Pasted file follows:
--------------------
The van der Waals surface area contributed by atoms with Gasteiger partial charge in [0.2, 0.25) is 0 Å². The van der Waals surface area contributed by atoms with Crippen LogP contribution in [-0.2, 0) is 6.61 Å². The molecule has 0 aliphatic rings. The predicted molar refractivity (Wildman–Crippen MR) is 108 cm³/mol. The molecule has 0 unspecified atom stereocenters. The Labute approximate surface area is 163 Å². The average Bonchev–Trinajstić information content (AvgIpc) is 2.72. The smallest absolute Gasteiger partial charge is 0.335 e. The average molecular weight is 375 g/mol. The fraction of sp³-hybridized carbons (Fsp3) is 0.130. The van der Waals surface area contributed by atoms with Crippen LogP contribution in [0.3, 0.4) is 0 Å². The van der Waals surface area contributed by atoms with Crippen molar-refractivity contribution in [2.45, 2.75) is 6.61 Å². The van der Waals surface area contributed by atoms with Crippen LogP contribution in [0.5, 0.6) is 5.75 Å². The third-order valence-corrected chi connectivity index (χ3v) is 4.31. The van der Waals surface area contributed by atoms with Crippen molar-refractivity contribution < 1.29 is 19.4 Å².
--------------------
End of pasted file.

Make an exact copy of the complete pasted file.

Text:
The van der Waals surface area contributed by atoms with Gasteiger partial charge in [0.2, 0.25) is 0 Å². The van der Waals surface area contributed by atoms with Crippen LogP contribution in [-0.2, 0) is 6.61 Å². The molecule has 0 aliphatic rings. The predicted molar refractivity (Wildman–Crippen MR) is 108 cm³/mol. The molecule has 0 unspecified atom stereocenters. The Labute approximate surface area is 163 Å². The average Bonchev–Trinajstić information content (AvgIpc) is 2.72. The smallest absolute Gasteiger partial charge is 0.335 e. The average molecular weight is 375 g/mol. The fraction of sp³-hybridized carbons (Fsp3) is 0.130. The van der Waals surface area contributed by atoms with Crippen LogP contribution in [0.3, 0.4) is 0 Å². The van der Waals surface area contributed by atoms with Crippen molar-refractivity contribution in [2.45, 2.75) is 6.61 Å². The van der Waals surface area contributed by atoms with Crippen LogP contribution in [0.5, 0.6) is 5.75 Å². The third-order valence-corrected chi connectivity index (χ3v) is 4.31. The van der Waals surface area contributed by atoms with Crippen molar-refractivity contribution < 1.29 is 19.4 Å².